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Sugarlands Visitor Center

Date Explored:  September 16, 2012

The Smokies Adventure team decided to check out the Sugarlands Visitor Center and ended up having a great time. Here I found out about local plant/wildlife, browsed their museum, watched movies, and stopped by the gift shop.

The museum was awesome. Being an animal lover, I enjoyed the exhibits of bears, foxes, owls, and so much more. It almost felt like I was going through a maze because of how the room was set up, with glass display boxes and wooden room dividers guiding your way.



Then I came across something and immediately weaved through the exhibits to grab Shawn and show him what I found:

Towards the back of the room was a huge tree stump. Shawn & Kathleen of the Smokies Adventure team stood next to it to give a scale of how humungous it was. Some people may not appreciate a plant exhibit, but we thought it was pretty cool. It takes a long time for a tree to get this big.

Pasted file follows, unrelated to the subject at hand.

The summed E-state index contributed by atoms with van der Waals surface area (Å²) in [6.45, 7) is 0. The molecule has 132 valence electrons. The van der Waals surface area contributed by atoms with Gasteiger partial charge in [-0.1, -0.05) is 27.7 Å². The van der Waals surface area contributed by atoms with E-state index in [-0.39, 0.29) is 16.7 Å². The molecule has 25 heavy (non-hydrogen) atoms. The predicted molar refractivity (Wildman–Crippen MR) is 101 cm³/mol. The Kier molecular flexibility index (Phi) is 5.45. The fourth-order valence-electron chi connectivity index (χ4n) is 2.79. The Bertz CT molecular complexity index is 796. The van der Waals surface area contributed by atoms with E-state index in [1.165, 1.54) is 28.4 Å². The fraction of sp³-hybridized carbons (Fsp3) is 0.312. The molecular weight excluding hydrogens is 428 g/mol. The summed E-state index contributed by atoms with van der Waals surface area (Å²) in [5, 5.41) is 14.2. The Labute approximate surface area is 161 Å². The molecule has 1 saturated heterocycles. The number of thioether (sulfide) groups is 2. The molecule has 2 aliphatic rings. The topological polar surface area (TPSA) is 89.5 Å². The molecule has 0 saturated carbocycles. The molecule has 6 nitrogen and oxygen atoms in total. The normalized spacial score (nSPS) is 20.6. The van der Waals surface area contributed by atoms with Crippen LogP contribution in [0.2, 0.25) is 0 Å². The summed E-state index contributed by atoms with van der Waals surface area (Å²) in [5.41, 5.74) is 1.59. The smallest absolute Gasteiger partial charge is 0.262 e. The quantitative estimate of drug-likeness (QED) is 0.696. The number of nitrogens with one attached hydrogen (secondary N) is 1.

I could tell that the Sugarlands Visitor Center truly cares about wildlife conservation, as they had new displays up to inform the public about issues going on at the park. I was surprised to learn that a foreign invading beetle called the Emerald Ash Borer Beetle had killed millions of trees across the nation. Apparently when they lay their eggs, the larvae burrow under the bark and create feeding tunnels that slowly starves the tree. Federal regulations are now in place that prohibits the transportation of firewood from certain states into the area.

But what really got me was the decline in bat populations.

I love bats. They eat mosquitos, pollinate night-blooming plants, and maintain cave ecosystems.

Sadly, a fungus was found in the Great Smoky Mountains National Park in 2010 that causes "White Nose Syndrome" in bats. To put it simply, the bat begins to grow a white fungus on its face, wings, and feet that kills them. Researchers estimate that the Little Brown Bat and many other species will become extinct within 20 years.

If you'd like to help support wildlife conservation efforts, contact the Great Smoky Mountains National Park at (865) 436-1200.

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